A recent report concluded that students on masters courses get a raw deal. They pay high fees, have to share lectures and seminars with undergraduates; have little supervision for their research; and end up with low-status degrees. In short, they are cash-cows for underfunded universities. In my experience, things are even worse for part-time masters students.
Last year I completed a part-time masters degree at a respected university. Poor administration meant that for every hour spent actually studying, a quarter must have been taken up with fruitless hassle. The logistics of the system were ludicrous and, for someone with a living to earn, expensive.
Consider the scheduling of lectures. We had been assured that the one-year course could be taken over two years part-time. In the first year, the core modules, "remedial" first-year course and necessary third-year introduction to theory would be covered, with an exam in May. The second year would be devoted to options (second or third-year courses with masters level seminars) and supervised progress towards a dissertation, to be completed by September. I suppose it was crazy to believe that this programme could be covered in "one or two days a week".
Still, it was a surprise to find that going to all of the recommended lectures plus the almost compulsory departmental seminar in the first term would have required journeys into central London on all five days of the working week. The suggestion of "getting another student to tape the lectures" seemed unrealistic, given that none of us knew each other and that some of the lecturers' voices were unlikely to reproduce well. There was no help for it: I and the other four students who worked cut most of the introductory lectures, skipped the seminar and tried to follow the reading lists. Perhaps it was just as good, but it did not feel just as good.
Undergraduates are charming young creatures, but largely allergic to print. Masters students are supposed to have their own, separate seminars. Part-time students could not fit in with the whimsical scheduling of seminars, so we were often lumped in with undergraduates. Either entranced by charm or conscious of the need to keep funding bums on funded course seats, some staff were reluctant to demand reports on readings of set texts. Not a few seminars resembled a bridge game in which all players pass: no contributions. I worked out once that I was paying Pounds 30 for an hour of conversation less focused than I could have had with my six-year-old for free. I went home.
It was clear that no one had considered the needs of part-timers in drafting the schedule. Why could not more of the lectures be on the same day? Why was the same course at a different time and day the following term? Schools keep to a time-table all year, why cannot universities? Why institute a tutorial system and then drop it?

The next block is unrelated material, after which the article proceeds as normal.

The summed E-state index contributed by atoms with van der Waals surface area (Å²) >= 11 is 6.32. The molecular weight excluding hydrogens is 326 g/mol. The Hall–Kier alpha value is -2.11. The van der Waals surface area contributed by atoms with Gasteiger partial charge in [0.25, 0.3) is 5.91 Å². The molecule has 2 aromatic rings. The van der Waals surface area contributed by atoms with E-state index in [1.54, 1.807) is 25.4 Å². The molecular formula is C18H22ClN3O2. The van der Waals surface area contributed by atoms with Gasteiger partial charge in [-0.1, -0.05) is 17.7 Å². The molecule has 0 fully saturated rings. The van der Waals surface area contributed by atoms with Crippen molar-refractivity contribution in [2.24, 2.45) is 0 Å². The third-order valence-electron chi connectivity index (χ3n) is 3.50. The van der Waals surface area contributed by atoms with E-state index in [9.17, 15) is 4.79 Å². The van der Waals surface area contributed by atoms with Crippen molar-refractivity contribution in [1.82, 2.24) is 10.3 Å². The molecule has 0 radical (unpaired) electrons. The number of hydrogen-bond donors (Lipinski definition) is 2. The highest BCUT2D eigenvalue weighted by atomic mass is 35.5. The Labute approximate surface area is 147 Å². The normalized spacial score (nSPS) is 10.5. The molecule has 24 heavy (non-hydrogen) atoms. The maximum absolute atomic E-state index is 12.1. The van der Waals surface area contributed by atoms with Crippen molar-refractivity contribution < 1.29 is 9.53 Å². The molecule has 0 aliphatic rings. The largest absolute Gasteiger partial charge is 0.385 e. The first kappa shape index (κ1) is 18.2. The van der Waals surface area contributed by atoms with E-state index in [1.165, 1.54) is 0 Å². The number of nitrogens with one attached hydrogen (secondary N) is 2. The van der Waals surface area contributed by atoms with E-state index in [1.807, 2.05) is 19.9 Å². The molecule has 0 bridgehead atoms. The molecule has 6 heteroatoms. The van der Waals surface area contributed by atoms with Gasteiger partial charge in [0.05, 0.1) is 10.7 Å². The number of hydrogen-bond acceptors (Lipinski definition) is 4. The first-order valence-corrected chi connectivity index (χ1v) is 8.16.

Then there is the library. There are not enough books or library staff. You have to queue, maybe for 20 minutes, to take a book out. Then you queue again, also for 20 minutes, to return the book. It is an insane waste of time.
Underfunded universities have expanded their graduate programmes. Do the libraries therefore have more copies of required readings? You bet your sweet bippy they don't. They put crucial texts on the "short-loan" system, which means you take them out for four hours at a time. But part-time students can't come back every four hours. They have to work, or pick up children, or stay in for the gas man. See that clock ticking? That's the money I am not earning standing in this line.
And where are the books? The teaching staff swore that the legal maximum of five photocopies of each text is placed in the library at the beginning of each year. The library staff could generally locate a couple on the computer. The odds that any of those was complete and legible were long. OK, buy the book I but some are out of print. Back to that line.
Is waiting in line for the photocopier really developing research skills? Perhaps it would be just too easy for the university to pay copyright fees and make photocopied, bound folders to sell to students. Students already pay a fortune creating illegally copied folders - and they pay it to the university copy machines.
Of course, there is more than money at stake. Of course, some of the teaching was brilliant and the material fascinating. My supervisor was conscientious and dedicated. But some things hurt. Why should it take eight months and several requests to get marks for an exam? Why did each of the five of us have one of our 12 essays lost by a teacher? Isn't that more than careless? Isn't it callous?
Higher education needs more funding, but not by short-changing struggling individuals on their hard-won fees. Universities ought to give part-time students full-time consideration.
Victoria Neumark is a masters student in anthropology at University College London.